Earlier today, Vishal Patel, Director of ePayables Research at Ardent Partners posed an interesting question on Ardent’s new site, Payables Place, regarding the amount of paper invoices in the marketplace today and whether or not that will change.
We’re sharing Vishal’s article here in a virtual simulcast [Sidebar: Those that have a particular P2P or AP interest should add Payables Place to their resource list].
by Vishal Patel
Some years ago, the data capture market consisted of companies such as Kofax, Brainware, Captaris, DataCap, and Captiva, among others. Some of the companies in the space were sizable, many were small, but almost all were independent companies focused specifically on data capture. The current market has changed quite a bit with many of the independents now swallowed up by much bigger fish – for example, IBM acquired DataCap, Lexmark acquired Brainware (read our analysis of that acquisition here), Open Text acquired Captaris, and EMC acquired Captiva. This has created an interesting paradigm or paradox in the market. On the one hand, we now have big players joining the data capture market while the eInvoicing market has also been heating up. This gives us two groups of providers: one group betting on paper and the other betting against it.
Now, it certainly makes sense that the larger providers want a taste of the capture market. From their perspective adding a layer of automation to paper-driven business processes (whether flowing into, out of, or within the enterprise) and introducing structure, higher levels of control, visibility and accountability presents is a sizable opportunity. They correctly see this as a growing market and, in a sense, are betting that paper is not going anywhere within the AP world.
But, there is a powerful argument against paper invoices – they are inefficient and costly, they add additional layers of work in the AP process, they require more resources, and they make it difficult to gather data and improve visibility into the business process. If you believe that view, why go through the trouble of printing paper invoices and then scanning and capturing the data, when an electronic, touchless process can be vastly superior. There are, of course, eInvoicing providers such as Ariba, Basware and SciQuest that are betting against paper in this market. And even though these providers do offer scan and capture solutions/services, their focus on providing eInvoicing solutions and leveraging (and continuously growing) their networks to drive business (and business processes) is a bet against paper.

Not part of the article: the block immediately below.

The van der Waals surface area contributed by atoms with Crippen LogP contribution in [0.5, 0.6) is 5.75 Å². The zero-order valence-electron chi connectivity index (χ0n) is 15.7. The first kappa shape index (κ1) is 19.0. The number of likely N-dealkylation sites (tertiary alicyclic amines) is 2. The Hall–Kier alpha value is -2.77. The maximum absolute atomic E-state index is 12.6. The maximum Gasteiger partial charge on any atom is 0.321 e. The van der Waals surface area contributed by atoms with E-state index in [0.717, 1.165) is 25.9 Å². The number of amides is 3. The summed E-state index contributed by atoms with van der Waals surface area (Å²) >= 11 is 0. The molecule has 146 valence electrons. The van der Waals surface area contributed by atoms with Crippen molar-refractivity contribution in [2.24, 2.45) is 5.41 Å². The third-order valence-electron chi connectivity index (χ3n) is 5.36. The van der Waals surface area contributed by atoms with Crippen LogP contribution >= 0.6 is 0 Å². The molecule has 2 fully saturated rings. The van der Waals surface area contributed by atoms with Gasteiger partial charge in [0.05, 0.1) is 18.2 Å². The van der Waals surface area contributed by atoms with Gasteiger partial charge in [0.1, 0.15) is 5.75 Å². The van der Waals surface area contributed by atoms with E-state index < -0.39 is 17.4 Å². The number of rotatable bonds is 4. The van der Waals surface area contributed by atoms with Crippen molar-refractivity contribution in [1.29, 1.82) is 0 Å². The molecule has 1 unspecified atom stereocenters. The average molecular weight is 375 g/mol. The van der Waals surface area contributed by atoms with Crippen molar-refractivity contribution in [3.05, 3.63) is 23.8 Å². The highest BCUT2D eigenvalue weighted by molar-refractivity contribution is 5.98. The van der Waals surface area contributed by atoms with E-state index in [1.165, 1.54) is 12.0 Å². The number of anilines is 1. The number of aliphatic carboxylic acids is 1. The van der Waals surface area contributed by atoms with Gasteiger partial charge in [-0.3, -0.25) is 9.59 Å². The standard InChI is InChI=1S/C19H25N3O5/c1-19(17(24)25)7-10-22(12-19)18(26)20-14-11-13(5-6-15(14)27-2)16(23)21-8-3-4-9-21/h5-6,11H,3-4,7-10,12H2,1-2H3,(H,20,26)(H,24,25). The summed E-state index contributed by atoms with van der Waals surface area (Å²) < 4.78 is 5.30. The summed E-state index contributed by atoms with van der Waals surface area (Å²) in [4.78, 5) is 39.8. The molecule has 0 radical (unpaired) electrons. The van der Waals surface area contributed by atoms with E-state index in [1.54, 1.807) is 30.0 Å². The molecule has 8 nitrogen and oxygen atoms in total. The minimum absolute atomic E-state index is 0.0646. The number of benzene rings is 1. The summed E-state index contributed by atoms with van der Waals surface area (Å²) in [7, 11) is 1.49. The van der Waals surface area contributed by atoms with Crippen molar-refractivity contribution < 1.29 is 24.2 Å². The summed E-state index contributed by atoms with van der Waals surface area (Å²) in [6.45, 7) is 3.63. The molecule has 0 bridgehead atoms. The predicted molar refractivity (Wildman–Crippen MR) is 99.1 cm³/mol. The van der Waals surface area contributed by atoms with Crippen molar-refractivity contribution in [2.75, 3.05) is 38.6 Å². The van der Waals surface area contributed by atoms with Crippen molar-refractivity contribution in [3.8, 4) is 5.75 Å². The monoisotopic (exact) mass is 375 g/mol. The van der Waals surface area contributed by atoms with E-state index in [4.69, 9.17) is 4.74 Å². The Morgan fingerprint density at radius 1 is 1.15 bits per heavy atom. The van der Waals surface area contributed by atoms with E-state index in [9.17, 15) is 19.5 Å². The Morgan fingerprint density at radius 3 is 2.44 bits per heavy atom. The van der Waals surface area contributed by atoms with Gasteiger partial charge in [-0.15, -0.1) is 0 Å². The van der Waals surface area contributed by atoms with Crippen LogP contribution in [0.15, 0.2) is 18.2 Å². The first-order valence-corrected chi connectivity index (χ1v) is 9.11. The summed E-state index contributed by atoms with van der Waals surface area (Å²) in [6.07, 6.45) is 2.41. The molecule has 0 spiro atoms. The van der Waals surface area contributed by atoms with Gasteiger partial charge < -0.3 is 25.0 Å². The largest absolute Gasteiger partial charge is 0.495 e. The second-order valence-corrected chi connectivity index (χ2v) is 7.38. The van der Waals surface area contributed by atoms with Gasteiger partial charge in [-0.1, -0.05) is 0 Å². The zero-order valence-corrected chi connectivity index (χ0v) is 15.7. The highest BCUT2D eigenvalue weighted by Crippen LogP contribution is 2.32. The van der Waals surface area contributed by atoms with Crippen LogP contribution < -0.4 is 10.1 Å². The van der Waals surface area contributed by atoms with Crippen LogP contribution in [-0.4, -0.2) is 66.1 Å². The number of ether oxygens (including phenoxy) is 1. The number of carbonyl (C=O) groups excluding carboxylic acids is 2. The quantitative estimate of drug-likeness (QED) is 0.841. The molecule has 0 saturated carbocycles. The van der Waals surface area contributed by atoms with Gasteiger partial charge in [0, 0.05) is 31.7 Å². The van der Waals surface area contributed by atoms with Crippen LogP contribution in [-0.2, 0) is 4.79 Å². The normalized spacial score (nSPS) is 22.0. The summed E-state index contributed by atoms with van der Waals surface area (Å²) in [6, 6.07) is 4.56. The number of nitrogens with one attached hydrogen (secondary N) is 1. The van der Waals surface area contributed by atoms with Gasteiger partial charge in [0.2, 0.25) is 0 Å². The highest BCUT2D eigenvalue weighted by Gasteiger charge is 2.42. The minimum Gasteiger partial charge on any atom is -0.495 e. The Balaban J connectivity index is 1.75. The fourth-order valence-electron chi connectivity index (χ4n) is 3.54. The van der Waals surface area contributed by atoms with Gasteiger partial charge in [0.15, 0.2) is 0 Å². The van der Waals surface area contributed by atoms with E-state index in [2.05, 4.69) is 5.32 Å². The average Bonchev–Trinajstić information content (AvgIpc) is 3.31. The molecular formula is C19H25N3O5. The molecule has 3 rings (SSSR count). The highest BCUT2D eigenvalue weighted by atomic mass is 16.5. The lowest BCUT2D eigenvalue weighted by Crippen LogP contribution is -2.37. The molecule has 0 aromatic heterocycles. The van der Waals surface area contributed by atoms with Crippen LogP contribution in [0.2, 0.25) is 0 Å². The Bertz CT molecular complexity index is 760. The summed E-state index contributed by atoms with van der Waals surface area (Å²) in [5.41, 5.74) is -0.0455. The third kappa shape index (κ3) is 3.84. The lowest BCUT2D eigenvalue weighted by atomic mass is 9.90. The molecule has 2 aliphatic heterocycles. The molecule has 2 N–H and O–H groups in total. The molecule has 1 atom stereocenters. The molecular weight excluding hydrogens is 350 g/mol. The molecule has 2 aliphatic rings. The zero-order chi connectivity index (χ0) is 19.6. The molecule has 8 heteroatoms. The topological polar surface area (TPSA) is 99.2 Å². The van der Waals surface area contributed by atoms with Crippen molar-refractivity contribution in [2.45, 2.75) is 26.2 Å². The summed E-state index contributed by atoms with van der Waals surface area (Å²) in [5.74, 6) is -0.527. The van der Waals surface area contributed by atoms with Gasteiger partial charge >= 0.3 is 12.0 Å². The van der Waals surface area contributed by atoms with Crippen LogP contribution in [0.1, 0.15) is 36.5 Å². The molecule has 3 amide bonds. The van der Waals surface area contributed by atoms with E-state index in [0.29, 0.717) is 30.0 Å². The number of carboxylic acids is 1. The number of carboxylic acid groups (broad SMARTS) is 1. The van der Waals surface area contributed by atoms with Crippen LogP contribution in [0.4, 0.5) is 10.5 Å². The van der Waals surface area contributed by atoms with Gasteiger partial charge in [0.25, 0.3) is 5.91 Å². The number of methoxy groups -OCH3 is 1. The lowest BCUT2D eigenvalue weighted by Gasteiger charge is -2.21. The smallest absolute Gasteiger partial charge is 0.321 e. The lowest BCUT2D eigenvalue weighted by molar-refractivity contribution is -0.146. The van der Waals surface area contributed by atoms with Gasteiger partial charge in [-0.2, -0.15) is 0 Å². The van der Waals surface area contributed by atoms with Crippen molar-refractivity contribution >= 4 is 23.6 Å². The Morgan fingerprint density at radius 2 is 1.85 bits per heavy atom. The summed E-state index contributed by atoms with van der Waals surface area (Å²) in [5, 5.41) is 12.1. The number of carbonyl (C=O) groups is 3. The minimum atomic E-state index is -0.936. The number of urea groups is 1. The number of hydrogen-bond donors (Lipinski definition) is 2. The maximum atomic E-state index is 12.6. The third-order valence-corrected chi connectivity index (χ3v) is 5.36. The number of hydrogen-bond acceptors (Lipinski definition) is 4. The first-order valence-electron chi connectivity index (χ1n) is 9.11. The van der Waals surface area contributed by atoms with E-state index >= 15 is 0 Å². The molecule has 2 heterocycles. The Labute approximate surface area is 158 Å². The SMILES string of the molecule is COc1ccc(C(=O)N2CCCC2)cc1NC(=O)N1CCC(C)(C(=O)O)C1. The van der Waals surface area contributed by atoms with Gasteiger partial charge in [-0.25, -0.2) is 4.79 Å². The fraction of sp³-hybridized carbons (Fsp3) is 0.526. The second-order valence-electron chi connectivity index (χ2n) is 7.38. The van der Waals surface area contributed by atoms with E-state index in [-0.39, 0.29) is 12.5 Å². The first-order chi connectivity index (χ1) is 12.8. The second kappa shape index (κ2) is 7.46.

So who is going to win the bet? In the near term, I’d say both.
It is our view, that in order for an enterprise to successfully transform its AP function, it cannot rely solely on one solution (either eInvoicing or on a scan and capture service), it is a combination of both that will ensure the greatest value. Without mandates such as those in countries like Brazil, Mexico and Argentina, it is very difficult to on-board a large majority of suppliers onto an eInvoicing platform. Now, there are some companies that have been able to on-board a high percentage of suppliers but, these groups can still benefit from a scan and capture service that manages the remainder of suppliers that continue to send paper invoices.
Combining an eInvoicing initiative with a scan and capture service covers all angles. You can attempt to maximize the percentage of enabled suppliers and the percentage of eInvoices that are coming in vs. paper; but, you can also transform the paper invoices into electronic format for easier processing. Most eInvoicing providers offer a scan and capture service or partner with third-party specialists in this area (since the fee is usually a per invoice charge, the investment is manageable). Two providers of scan and capture services that come to mind are Scan One and BancTec.
At the moment, there are plenty of opportunities for both groups in what remains a largely unsaturated market. Of course, there are also promising new markets. Over the long-term, however, if we look at the global trends of (1) government mandates and the implementation of eInvoicing standards, (2) the environmental benefits of removing paper and (3) some corporations beginning to charge suppliers for sending paper invoices, it does seem like a long-term bet against paper is a smart one….. But, this will take some time – much work remains to be done.